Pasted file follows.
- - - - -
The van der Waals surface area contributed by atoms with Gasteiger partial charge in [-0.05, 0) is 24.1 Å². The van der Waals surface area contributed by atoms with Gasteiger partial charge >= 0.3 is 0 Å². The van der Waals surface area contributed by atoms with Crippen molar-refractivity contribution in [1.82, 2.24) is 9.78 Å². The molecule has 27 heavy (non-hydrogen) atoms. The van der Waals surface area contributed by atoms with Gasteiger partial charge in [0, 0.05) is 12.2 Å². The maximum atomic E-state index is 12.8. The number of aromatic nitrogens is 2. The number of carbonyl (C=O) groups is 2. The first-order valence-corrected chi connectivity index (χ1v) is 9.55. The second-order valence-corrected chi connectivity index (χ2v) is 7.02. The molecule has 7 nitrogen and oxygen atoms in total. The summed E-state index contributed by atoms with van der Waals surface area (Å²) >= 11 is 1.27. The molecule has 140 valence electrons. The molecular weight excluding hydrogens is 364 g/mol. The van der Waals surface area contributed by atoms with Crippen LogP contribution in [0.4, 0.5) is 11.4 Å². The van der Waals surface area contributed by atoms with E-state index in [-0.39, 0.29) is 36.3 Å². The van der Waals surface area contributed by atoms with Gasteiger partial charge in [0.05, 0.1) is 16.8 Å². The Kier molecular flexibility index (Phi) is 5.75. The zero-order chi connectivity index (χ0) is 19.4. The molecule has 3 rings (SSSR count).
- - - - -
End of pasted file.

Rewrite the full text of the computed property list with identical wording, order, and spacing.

The van der Waals surface area contributed by atoms with Gasteiger partial charge in [-0.05, 0) is 24.1 Å². The van der Waals surface area contributed by atoms with Gasteiger partial charge >= 0.3 is 0 Å². The van der Waals surface area contributed by atoms with Crippen molar-refractivity contribution in [1.82, 2.24) is 9.78 Å². The molecule has 27 heavy (non-hydrogen) atoms. The van der Waals surface area contributed by atoms with Gasteiger partial charge in [0, 0.05) is 12.2 Å². The maximum atomic E-state index is 12.8. The number of aromatic nitrogens is 2. The number of carbonyl (C=O) groups is 2. The first-order valence-corrected chi connectivity index (χ1v) is 9.55. The second-order valence-corrected chi connectivity index (χ2v) is 7.02. The molecule has 7 nitrogen and oxygen atoms in total. The summed E-state index contributed by atoms with van der Waals surface area (Å²) >= 11 is 1.27. The molecule has 140 valence electrons. The molecular weight excluding hydrogens is 364 g/mol. The van der Waals surface area contributed by atoms with Crippen LogP contribution in [0.4, 0.5) is 11.4 Å². The van der Waals surface area contributed by atoms with E-state index in [-0.39, 0.29) is 36.3 Å². The van der Waals surface area contributed by atoms with Gasteiger partial charge in [0.05, 0.1) is 16.8 Å². The Kier molecular flexibility index (Phi) is 5.75. The zero-order chi connectivity index (χ0) is 19.4. The molecule has 3 rings (SSSR count).